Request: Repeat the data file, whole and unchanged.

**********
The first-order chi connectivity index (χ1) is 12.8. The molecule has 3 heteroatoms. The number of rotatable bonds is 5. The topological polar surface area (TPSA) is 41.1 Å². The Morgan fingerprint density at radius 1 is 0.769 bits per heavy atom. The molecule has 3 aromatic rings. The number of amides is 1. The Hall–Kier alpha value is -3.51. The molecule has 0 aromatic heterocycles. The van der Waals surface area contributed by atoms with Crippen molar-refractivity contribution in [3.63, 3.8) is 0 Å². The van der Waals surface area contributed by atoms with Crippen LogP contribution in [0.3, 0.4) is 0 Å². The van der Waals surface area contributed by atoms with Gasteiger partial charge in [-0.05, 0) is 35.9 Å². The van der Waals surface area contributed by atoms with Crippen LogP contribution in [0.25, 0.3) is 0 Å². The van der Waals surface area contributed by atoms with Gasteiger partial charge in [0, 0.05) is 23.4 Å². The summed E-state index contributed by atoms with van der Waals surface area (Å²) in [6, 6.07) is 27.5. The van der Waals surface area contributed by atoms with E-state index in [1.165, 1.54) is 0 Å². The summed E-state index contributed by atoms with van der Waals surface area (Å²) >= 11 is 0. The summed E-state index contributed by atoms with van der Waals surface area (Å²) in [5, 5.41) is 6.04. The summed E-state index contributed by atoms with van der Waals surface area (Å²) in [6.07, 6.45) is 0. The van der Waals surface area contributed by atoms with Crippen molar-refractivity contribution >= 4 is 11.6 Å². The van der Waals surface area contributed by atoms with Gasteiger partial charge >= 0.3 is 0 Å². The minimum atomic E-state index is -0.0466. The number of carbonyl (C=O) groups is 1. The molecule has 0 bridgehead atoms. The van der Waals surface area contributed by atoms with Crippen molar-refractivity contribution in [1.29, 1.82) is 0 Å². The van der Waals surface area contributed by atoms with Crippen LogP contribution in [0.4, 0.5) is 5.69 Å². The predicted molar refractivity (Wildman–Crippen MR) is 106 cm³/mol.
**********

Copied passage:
The first-order chi connectivity index (χ1) is 12.8. The molecule has 3 heteroatoms. The number of rotatable bonds is 5. The topological polar surface area (TPSA) is 41.1 Å². The Morgan fingerprint density at radius 1 is 0.769 bits per heavy atom. The molecule has 3 aromatic rings. The number of amides is 1. The Hall–Kier alpha value is -3.51. The molecule has 0 aromatic heterocycles. The van der Waals surface area contributed by atoms with Crippen molar-refractivity contribution in [3.63, 3.8) is 0 Å². The van der Waals surface area contributed by atoms with Crippen LogP contribution in [0.3, 0.4) is 0 Å². The van der Waals surface area contributed by atoms with Gasteiger partial charge in [-0.05, 0) is 35.9 Å². The van der Waals surface area contributed by atoms with Crippen LogP contribution in [0.25, 0.3) is 0 Å². The van der Waals surface area contributed by atoms with Gasteiger partial charge in [0, 0.05) is 23.4 Å². The summed E-state index contributed by atoms with van der Waals surface area (Å²) in [6, 6.07) is 27.5. The van der Waals surface area contributed by atoms with E-state index in [1.165, 1.54) is 0 Å². The summed E-state index contributed by atoms with van der Waals surface area (Å²) >= 11 is 0. The summed E-state index contributed by atoms with van der Waals surface area (Å²) in [5, 5.41) is 6.04. The summed E-state index contributed by atoms with van der Waals surface area (Å²) in [6.07, 6.45) is 0. The van der Waals surface area contributed by atoms with Crippen molar-refractivity contribution >= 4 is 11.6 Å². The van der Waals surface area contributed by atoms with Gasteiger partial charge >= 0.3 is 0 Å². The minimum atomic E-state index is -0.0466. The number of carbonyl (C=O) groups is 1. The molecule has 0 bridgehead atoms. The van der Waals surface area contributed by atoms with Crippen molar-refractivity contribution in [1.29, 1.82) is 0 Å². The van der Waals surface area contributed by atoms with Crippen LogP contribution in [0.4, 0.5) is 5.69 Å². The predicted molar refractivity (Wildman–Crippen MR) is 106 cm³/mol.